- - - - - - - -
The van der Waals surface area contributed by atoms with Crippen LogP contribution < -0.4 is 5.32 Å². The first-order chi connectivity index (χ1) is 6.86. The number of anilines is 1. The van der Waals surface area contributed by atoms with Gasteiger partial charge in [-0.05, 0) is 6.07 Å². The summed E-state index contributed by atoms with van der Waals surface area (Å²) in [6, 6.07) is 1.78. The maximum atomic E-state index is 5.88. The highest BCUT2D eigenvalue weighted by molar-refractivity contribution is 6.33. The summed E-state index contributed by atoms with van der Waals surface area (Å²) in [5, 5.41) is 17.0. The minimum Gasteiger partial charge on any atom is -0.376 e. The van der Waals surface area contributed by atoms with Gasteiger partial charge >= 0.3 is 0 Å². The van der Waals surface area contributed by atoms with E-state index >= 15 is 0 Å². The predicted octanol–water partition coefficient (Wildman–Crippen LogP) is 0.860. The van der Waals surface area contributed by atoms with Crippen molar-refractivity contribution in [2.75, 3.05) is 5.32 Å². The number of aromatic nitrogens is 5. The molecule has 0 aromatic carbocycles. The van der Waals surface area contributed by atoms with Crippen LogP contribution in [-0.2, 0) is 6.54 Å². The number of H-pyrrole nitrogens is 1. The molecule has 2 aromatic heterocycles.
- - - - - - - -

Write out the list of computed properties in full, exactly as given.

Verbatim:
The van der Waals surface area contributed by atoms with Crippen LogP contribution < -0.4 is 5.32 Å². The first-order chi connectivity index (χ1) is 6.86. The number of anilines is 1. The van der Waals surface area contributed by atoms with Gasteiger partial charge in [-0.05, 0) is 6.07 Å². The summed E-state index contributed by atoms with van der Waals surface area (Å²) in [6, 6.07) is 1.78. The maximum atomic E-state index is 5.88. The highest BCUT2D eigenvalue weighted by molar-refractivity contribution is 6.33. The summed E-state index contributed by atoms with van der Waals surface area (Å²) in [5, 5.41) is 17.0. The minimum Gasteiger partial charge on any atom is -0.376 e. The van der Waals surface area contributed by atoms with Gasteiger partial charge >= 0.3 is 0 Å². The van der Waals surface area contributed by atoms with E-state index >= 15 is 0 Å². The predicted octanol–water partition coefficient (Wildman–Crippen LogP) is 0.860. The van der Waals surface area contributed by atoms with Crippen molar-refractivity contribution in [2.75, 3.05) is 5.32 Å². The number of aromatic nitrogens is 5. The molecule has 0 aromatic carbocycles. The van der Waals surface area contributed by atoms with Crippen LogP contribution in [-0.2, 0) is 6.54 Å². The number of H-pyrrole nitrogens is 1. The molecule has 2 aromatic heterocycles.